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From Pid <...@pidster.com>
Subject Re: Tomcat access log reveals hack attempt: "HEAD /manager/html HTTP/1.0" 404
Date Mon, 15 Apr 2013 11:49:37 GMT
On 15/04/2013 11:36, Esmond Pitt wrote:
> When you quote me in refutation, kindly quote *all* and *only* the parts
> that are relevant. You have now made both mistakes in succession. I hid the
> Tomcat behind an HTTPD on port 80, closed port 8080, and made the Tomcat
> listen on 127.0.0.x only. A TCP socket that listens on 127.0.0.1 cannot be
> connected to from outside the localhost. That's not 'security by obscurity',
> that's security via a well-known feature of TCP. 


Kindly don't top post.

I replied to a thread, it's quite normal to use context from prior
messages in the thread.  I am clearly replying in the context of the thread.


> It is in effect a firewall.

It is not a firewall.  It is a reverse proxy.


> 127.0.0.x for Tomcat protects it completely.

No it doesn't, for a number of reasons, not least of which being that
you're still sending traffic to it from the network.



I believe you are missing my point, or choosing not to address it.

A client makes a connection to a server through a succession of devices,
each of which is forwarding the TCP traffic to the next device.  Simply
adding another entry to that pipeline that only performs the same job of
forwarding traffic onto another port (local or otherwise) does not
provide an improvement in security.

So even if Tomcat only listens on a localhost socket, when you provide a
means for other devices to connect to it from the network without
intercepting that traffic to check it is safe, you are entirely negating
the security benefit you postulate.


I think that the attack you referred to would still have occurred even
with your new 'security' if a) the manager app remained visible to the
outside world and b) you left the password as it was.

You fixed your problem by either preventing access to the Manager from
the outside world (perhaps by a mod_jk/mod_proxy_ajp mapping) or by
changing the noddy password you were using;  You did not fix it by
'hiding' Tomcat itself or removing traffic from port 8080.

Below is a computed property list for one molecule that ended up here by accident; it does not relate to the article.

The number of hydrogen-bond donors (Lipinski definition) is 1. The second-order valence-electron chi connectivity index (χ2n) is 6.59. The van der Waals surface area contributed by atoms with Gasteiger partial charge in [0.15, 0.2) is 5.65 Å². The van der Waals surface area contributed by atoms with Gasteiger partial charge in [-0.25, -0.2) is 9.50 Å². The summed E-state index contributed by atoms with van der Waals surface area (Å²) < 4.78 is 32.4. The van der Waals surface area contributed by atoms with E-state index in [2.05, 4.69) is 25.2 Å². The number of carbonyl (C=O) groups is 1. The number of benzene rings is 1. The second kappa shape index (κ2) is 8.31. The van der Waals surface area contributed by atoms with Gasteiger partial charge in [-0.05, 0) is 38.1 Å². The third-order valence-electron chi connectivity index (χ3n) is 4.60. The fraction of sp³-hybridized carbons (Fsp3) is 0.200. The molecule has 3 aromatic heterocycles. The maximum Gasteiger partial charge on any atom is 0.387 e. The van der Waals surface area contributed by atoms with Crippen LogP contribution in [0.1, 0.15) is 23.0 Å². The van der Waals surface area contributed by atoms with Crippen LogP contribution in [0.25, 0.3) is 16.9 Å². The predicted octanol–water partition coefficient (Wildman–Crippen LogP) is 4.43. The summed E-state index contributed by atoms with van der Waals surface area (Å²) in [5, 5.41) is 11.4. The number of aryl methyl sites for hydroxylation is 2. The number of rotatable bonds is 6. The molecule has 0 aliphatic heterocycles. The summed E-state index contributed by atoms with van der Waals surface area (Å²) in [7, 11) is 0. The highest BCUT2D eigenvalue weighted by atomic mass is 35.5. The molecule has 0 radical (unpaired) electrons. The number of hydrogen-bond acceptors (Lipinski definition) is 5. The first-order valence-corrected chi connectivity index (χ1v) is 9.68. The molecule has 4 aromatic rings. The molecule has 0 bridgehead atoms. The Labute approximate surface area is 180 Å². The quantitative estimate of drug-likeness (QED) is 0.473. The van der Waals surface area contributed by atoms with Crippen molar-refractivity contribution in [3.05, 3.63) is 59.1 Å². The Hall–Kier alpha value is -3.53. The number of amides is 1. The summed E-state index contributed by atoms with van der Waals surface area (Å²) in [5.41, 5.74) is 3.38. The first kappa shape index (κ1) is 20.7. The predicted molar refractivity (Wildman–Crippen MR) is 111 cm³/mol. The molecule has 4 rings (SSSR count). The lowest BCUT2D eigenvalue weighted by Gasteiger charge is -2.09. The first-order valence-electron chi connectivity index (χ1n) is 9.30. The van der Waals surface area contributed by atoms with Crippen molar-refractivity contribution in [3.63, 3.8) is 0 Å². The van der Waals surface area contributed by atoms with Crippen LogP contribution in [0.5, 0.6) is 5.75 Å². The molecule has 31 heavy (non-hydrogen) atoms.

I'm persisting in this point because I don't want other users to
continue believing the fallacy that 'hiding' Tomcat behind Apache HTTPD
alone improves their security.


p


> EJP
> -----Original Message-----
> From: Pid [mailto:pid@pidster.com] 
> Sent: Monday, 15 April 2013 8:25 PM
> To: Esmond Pitt
> Cc: 'Tomcat Users List'
> Subject: Re: Tomcat access log reveals hack attempt: "HEAD /manager/html
> HTTP/1.0" 404
> 
> On 15/04/2013 03:51, Esmond Pitt wrote:
>>
>>>> I agree with your comment. Adding a second box for Tomcat only means 
>>>> I also have to configure a firewall between them, whereas using 
>>>> 127.0.0.x for Tomcat protects it completely.
>>
>>> No it doesn't!
>>> Obfuscation or indirection != security.
>>> HTTPD doesn't magically provide you with some extra security capability.
>>
>> I don't know what you're talking about. I didn't mention HTTPD in the 
>> message you quoted. I mentioned 127.0.0.x, and it does exactly what I 
>> said it does. There is no 'security via obscurity' here, just a 
>> well-known TCP mechanism.
> 
> I quote:
> 
>> We:
>>
>> - Hid the Tomcat behind an Apache HTTPD on port 80.
> 
> You used the word 'hid'.
> 
> ob.scure
>  Adjective
>   Not discovered or known about; uncertain.
>  Verb
>   Keep from being seen; conceal.
> 
> Security via obscurity.
> 
> 
>> - Closed port 8080, indeed removed all the HTTP Connectors from Tomcat 
>> and just used AJP connectors running on 127.0.0.1/2/3/4/..., all on 
>> the same port for simplicity, so there is no zero direct access to 
>> Tomcat from the outside
> 
> I am objecting to the above as being an improvement on two counts:
> 
> 1. the phrase 'direct access' has no meaning here
> 
> 2. Tomcat still processes the bytes received from the client with no prior
> inspection or validation of their safety.
> 
> 
>> - Configured Apache HTTPD for LDAP authentication via an OpenLDAP 
>> server that in turn is configured via the Password Policy overlay for 
>> finite (5 I
>> think) password retries before locking out the account
>> - required a very restricted LDAP group membership for access to 
>> /manager (and the other Tomcat builtins).
> 
> So you secured the Manager app, rather than use a password that could be
> guessed.
> 
> 
>> No recurrence, not even an attempt. I think actually closing port 8080 
>> may have played the biggest part in all this.
> 
> No it didn't.  Using a password that couldn't be guessed did.
> 
> 
> p
> 
> 
> 
> 
> 


-- 

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